This class is focused heavily on periodic signals. In optical astroomy RR Lyrae are famous for distance indicators. These are pulsating stars. Please review the presentation on RR Lyrae . Next, please read the note.
    Next, please review my MATLAB demonstration .
    Please read the file PeriodicSignal.dat. Fold this file at period clearly noted in the demonstration package. Use 21 bins for the folded profile. However, plot the profile for two periods (i.e. plot the 21-bin profile twice). Why? Change the period to a slightly different value and then fold the input data series.
  12. RR Lyrae from PTF [Jan 30]
    RRLyrae Exercise Goal: read ASCII files and fold time series to given period.
  13. Introduction to the Galactic Marshal [Feb 1]
  14. Fourier Transforms [Feb 3]
    Introduction to Fourier Transform. The formal notes for this specific class can be found here .
  15. Visit & Overnight Stay at Palomar [Feb 4]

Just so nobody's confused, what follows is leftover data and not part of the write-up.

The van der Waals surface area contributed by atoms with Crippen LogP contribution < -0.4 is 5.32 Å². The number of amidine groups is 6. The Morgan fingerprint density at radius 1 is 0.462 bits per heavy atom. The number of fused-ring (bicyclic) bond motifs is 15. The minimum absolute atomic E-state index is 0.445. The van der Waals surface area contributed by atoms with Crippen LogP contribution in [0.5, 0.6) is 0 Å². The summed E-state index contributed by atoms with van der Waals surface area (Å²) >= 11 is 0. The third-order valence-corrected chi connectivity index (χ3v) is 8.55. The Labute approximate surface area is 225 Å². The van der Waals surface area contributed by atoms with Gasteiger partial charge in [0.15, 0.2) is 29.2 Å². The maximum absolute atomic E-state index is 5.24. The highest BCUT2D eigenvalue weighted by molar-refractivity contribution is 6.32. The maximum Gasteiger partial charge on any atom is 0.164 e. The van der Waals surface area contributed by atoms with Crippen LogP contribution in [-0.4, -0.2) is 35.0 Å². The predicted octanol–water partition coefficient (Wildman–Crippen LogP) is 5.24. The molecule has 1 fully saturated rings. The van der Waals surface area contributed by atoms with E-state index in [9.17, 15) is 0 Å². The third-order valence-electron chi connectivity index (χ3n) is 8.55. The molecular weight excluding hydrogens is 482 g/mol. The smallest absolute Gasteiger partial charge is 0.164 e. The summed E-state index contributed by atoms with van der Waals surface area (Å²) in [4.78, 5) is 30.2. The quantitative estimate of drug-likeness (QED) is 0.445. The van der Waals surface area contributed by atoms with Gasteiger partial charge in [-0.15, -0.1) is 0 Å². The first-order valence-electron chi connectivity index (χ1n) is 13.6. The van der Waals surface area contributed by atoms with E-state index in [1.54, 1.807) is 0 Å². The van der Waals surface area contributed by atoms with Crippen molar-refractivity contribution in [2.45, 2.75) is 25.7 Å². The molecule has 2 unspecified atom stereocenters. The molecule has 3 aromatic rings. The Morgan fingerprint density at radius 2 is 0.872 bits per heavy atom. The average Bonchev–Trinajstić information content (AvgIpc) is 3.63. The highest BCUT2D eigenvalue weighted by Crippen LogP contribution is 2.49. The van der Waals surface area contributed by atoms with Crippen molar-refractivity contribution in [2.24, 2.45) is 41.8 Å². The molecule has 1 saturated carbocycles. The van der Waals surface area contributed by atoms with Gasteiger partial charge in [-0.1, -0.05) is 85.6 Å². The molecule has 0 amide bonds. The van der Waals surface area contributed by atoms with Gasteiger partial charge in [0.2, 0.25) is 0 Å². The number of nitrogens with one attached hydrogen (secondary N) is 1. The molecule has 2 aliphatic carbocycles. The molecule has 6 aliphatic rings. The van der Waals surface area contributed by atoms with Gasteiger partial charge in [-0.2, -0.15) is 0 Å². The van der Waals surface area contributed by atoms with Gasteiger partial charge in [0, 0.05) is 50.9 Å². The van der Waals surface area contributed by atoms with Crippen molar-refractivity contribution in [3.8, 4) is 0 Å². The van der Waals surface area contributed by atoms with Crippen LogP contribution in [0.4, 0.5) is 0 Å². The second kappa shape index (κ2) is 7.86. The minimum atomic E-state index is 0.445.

Tour of the grounds, P48, P60 and P200.
  16. Understanding Fourier Transforms [Feb 6]
    You should work through the tutorial.
  17. Application to Pulsar Astronomy [Feb 8]
    In Pulsar Data Base please find time series for three pulsars. The headers are given in ascii files. The data is simply a series of 32-bit "floats". Read the data and Fourier transform the time series. Plot the power spectrum. You will notice the low frequency spectrum is huge. Ignore this (i.e. set the y-limits) and look for the harmonics. You may benefit from reading Notes on FFT and also reviewing my Matlab analysis
    Each of you is expected to present your analysis of the pulsar data (I suggest that you choose either bright or medium pulsar, not the faint one). Here are guidelines for presentation. Please have your talk ready as a pdf file.
  18. Presentation by students (FFT/Pulsars) [Feb 10]
    Rules for Giving Talk
  19. PTF data: An introduction to periodic stars [Feb 13]